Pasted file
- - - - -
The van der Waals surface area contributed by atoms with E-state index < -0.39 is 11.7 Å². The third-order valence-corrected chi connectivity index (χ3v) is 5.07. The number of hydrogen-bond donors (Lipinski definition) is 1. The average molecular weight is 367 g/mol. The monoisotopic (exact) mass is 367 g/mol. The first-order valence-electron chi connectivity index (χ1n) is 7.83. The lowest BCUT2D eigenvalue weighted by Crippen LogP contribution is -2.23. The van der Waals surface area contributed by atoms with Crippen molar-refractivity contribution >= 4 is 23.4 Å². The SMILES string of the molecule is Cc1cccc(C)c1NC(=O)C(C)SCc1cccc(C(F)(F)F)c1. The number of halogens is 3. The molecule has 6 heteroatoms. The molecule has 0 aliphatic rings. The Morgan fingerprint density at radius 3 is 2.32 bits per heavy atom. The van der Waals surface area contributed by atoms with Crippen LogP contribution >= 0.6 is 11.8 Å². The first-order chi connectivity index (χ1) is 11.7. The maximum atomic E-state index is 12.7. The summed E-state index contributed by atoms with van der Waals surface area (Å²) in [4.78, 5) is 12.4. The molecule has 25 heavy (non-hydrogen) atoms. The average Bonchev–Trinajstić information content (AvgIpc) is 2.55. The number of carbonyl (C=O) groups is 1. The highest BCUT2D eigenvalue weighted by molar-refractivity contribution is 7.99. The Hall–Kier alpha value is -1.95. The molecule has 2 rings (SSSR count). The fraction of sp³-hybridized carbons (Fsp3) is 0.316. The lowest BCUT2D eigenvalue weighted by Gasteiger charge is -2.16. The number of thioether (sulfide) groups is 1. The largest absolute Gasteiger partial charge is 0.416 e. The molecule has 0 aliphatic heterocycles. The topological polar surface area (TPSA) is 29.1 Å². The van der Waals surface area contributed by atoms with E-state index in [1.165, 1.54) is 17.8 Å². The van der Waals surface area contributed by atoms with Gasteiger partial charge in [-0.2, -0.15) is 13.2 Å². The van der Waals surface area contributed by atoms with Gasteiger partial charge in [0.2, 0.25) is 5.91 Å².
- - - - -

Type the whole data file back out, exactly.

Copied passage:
The van der Waals surface area contributed by atoms with E-state index < -0.39 is 11.7 Å². The third-order valence-corrected chi connectivity index (χ3v) is 5.07. The number of hydrogen-bond donors (Lipinski definition) is 1. The average molecular weight is 367 g/mol. The monoisotopic (exact) mass is 367 g/mol. The first-order valence-electron chi connectivity index (χ1n) is 7.83. The lowest BCUT2D eigenvalue weighted by Crippen LogP contribution is -2.23. The van der Waals surface area contributed by atoms with Crippen molar-refractivity contribution >= 4 is 23.4 Å². The SMILES string of the molecule is Cc1cccc(C)c1NC(=O)C(C)SCc1cccc(C(F)(F)F)c1. The number of halogens is 3. The molecule has 6 heteroatoms. The molecule has 0 aliphatic rings. The Morgan fingerprint density at radius 3 is 2.32 bits per heavy atom. The van der Waals surface area contributed by atoms with Crippen LogP contribution >= 0.6 is 11.8 Å². The first-order chi connectivity index (χ1) is 11.7. The maximum atomic E-state index is 12.7. The summed E-state index contributed by atoms with van der Waals surface area (Å²) in [4.78, 5) is 12.4. The molecule has 25 heavy (non-hydrogen) atoms. The average Bonchev–Trinajstić information content (AvgIpc) is 2.55. The number of carbonyl (C=O) groups is 1. The highest BCUT2D eigenvalue weighted by molar-refractivity contribution is 7.99. The Hall–Kier alpha value is -1.95. The molecule has 2 rings (SSSR count). The fraction of sp³-hybridized carbons (Fsp3) is 0.316. The lowest BCUT2D eigenvalue weighted by Gasteiger charge is -2.16. The number of thioether (sulfide) groups is 1. The largest absolute Gasteiger partial charge is 0.416 e. The molecule has 0 aliphatic heterocycles. The topological polar surface area (TPSA) is 29.1 Å². The van der Waals surface area contributed by atoms with E-state index in [1.165, 1.54) is 17.8 Å². The van der Waals surface area contributed by atoms with Gasteiger partial charge in [-0.2, -0.15) is 13.2 Å². The van der Waals surface area contributed by atoms with Gasteiger partial charge in [0.2, 0.25) is 5.91 Å².